RIVER NORTH — The Chicago Teachers Union charged that rumors circulating that Chicago Public Schools might end the school year early likely are coming from the school district itself — despite official denials.
The union said that CPS was engaging in a disinformation campaign to create chaos and discourage a strike next month.
"They are spreading this rumor to avoid a possible May strike," union spokeswoman Stephanie Gadlin said Tuesday. "Because if you have employees thinking they will lose money from a 'shortened' school year ... they may be thinking this is the best way to divert and have members balk at walking."
Calling it "some kind of rumor mill tactic," Gadlin said to "remember there is no strike pay, and how would members make up those days if the school year has officially ended?" She called it "like a back-end furlough."
CPS has vociferously denied that it plans to end the school year early, and it attempted to clear up any confusion Tuesday.
"The only reason that schools could close early is if the leadership of the Chicago Teachers Union strikes before the end of the school year," said CPS spokeswoman Emily Bittner.
"Our objective is to reach a final deal with the CTU to prevent a strike, and we believe we can because an independent third party recommended an agreement that the CTU leadership negotiated and agreed to earlier this year," Bittner said. "If we are unable to achieve a deal, CPS has begun developing contingency plans so that students can graduate if the CTU leadership launches a strike."
And at Wednesday's Board of Education meeting, CPS CEO Forrest Claypool denied the rumors of furloughs and said the district's objective is to avoid a strike. CPS is still at the "bargaining table with CTU leadership."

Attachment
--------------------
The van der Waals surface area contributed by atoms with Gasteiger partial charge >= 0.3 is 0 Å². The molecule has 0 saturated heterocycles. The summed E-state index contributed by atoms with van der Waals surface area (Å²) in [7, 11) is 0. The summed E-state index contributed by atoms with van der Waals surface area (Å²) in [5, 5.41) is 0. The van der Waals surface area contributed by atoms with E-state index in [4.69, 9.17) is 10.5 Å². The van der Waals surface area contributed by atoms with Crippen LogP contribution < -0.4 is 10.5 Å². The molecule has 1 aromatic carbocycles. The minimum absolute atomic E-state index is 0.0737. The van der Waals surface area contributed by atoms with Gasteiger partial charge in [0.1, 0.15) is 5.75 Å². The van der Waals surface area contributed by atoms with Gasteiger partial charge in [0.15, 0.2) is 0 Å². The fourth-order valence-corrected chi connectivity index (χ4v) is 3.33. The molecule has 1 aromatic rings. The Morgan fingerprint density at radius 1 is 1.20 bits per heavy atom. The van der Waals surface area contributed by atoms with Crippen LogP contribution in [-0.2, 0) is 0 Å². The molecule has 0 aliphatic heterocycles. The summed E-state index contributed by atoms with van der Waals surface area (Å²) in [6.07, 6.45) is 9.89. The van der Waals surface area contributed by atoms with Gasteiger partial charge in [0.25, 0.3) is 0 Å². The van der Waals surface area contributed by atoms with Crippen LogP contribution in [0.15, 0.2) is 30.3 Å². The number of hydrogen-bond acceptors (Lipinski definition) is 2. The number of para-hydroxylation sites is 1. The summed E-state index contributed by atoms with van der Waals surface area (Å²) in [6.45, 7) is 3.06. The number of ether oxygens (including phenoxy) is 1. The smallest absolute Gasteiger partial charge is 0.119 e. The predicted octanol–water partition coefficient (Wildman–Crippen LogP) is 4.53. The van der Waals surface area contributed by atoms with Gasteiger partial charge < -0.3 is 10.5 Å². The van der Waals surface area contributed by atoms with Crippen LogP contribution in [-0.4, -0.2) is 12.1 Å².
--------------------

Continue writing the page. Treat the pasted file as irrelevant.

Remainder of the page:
"Preserving learning time for our students is our highest priority," Claypool said.
A letter sent to all principals from CPS Chief Education Officer Janice Jackson on April 18 and obtained by DNAinfo could be adding fuel to the fire. While the letter repeatedly refers to a potential "work stoppage," the district does not mention furloughs or the possibility it would end the year early itself.
The memo discusses plans for closing out the school year and notes this year there is "the unfortunate possibility that a work stoppage will occur prior to June 21," the currently scheduled last day of school.
The letter gives guidelines for making sure the district's grading software is updated in a timely matter in event of a stoppage and also gives plans for canceling final exams and maintaining graduation ceremonies.
The letter warned that "as always, principals should be actively monitoring Gradebook to ensure teachers are entering their grades on time," and it set tentative deadlines in June for grades and other reports to be updated and submitted.
After getting the memo, one school instructed teachers to update their grades weekly.
Yet if schools are shut down for the rest of the year, there will be a new schedule for distributing report cards, the letter states.
"In the event the work stoppage continues through the remainder of the school year, report cards will be generated and ready for schools to print based on an updated schedule," the letter reads.
Teachers have declared an impasse in negotiations for a new contract with CPS, and a fact-finding report — one of the last legal obstacles to be cleared before a strike can be declared — was issued April 16. Thus, after a 30-day "cooling-off period," May 16, a Monday, would be the earliest date the union could declare its intent to strike.
The union then would have to give 10 days' notice before a walkout could begin May 27, according to Gadlin. Rank-and-file teachers might be dissuaded from striking if they thought the school year might end only two weeks later, she said.
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